It was seen as a major competitor to id Software's Quake series, and its technology was a little superior to the then-published Quake 1 and 2.
Since it was basically as scriptable and customizable as Quake and featured its own scripting language UnrealScript, it soon had a large community on the internet which added new modifications to change or enhance gameplay.
In its primary version (just labeled "Unreal"), the focus lay on the single-player aspect. Epic Games' 1999 followup title Unreal Tournament, however, focused mainly on multiplayer and competed against Id's Quake III Arena.
Since then, many other companies in the business have licensed the underlying "Unreal Engine" to speed up development by not building their own game engine from scratch, including the Star Trek 3rd person adventure Deep Space Nine: The Fallen or Ion Storm's Deus Ex. Rainbow Six 3: Raven Shield, however, is probably the most popular recently-released game that used the Unreal engine. Newer versions of the engine (the so called "Warfare" engine) are being used for PC games such as Running with Scissors' Postal 2, 3D Realms' Duke Nukem Forever, and Ion Storm's Deus Ex: Invisible War.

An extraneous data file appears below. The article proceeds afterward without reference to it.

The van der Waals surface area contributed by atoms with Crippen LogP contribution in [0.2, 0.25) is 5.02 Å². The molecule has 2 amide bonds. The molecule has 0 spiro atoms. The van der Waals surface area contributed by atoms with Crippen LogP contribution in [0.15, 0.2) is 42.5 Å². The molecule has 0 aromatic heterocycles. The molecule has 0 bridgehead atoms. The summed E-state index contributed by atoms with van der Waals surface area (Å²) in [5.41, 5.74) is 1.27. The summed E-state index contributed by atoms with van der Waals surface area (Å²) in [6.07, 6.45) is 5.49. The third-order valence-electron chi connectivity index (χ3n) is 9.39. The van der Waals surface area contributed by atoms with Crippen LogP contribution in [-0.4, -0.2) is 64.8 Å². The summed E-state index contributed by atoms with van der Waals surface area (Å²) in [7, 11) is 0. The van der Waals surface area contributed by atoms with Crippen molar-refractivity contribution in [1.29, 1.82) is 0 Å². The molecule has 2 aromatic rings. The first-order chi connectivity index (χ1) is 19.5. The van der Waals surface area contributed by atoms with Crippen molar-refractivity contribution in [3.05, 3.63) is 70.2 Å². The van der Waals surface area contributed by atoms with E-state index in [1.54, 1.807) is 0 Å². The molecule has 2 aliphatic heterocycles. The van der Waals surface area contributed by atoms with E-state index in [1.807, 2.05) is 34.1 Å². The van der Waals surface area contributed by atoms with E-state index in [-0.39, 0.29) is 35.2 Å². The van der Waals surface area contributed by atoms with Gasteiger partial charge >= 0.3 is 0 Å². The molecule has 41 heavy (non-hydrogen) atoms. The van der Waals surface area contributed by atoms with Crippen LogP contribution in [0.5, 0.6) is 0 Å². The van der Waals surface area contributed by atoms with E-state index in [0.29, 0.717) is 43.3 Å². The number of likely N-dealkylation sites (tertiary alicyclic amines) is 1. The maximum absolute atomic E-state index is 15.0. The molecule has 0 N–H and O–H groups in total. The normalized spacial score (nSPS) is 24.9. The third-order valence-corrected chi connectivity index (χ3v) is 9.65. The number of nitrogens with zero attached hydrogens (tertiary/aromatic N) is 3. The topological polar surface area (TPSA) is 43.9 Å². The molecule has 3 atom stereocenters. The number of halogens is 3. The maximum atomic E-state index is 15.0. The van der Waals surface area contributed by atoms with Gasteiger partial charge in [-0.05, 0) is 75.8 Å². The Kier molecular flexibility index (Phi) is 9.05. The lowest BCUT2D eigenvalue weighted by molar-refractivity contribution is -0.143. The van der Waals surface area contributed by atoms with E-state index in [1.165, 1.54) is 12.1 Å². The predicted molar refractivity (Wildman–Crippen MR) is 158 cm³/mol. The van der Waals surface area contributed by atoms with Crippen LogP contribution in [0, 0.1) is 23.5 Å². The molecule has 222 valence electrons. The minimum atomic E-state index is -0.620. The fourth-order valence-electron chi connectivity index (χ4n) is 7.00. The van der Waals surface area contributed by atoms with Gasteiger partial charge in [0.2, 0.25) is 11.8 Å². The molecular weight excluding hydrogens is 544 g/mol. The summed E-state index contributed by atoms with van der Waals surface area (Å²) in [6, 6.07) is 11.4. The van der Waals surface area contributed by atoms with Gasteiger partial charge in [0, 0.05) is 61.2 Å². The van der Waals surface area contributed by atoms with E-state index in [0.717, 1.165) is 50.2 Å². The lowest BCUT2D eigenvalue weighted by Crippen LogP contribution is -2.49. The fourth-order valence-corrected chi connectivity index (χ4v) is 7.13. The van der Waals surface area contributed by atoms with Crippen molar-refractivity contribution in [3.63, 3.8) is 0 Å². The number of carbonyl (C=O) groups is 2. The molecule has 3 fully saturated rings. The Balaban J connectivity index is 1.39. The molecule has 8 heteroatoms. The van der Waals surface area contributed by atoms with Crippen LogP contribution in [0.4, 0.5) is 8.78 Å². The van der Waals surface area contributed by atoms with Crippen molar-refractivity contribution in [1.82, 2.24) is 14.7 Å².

Unreal's sequel, Unreal II: The Awakening, was released in February, 2003. Unreal Tournament 2003 was released in September, 2002. It includes a Linux port on the third CD. Unreal Tournament 2004, using the next build of the Unreal engine has been announced for the first months of 2004.
There are two Wiki sites documenting the Unreal engine:
The official web site is: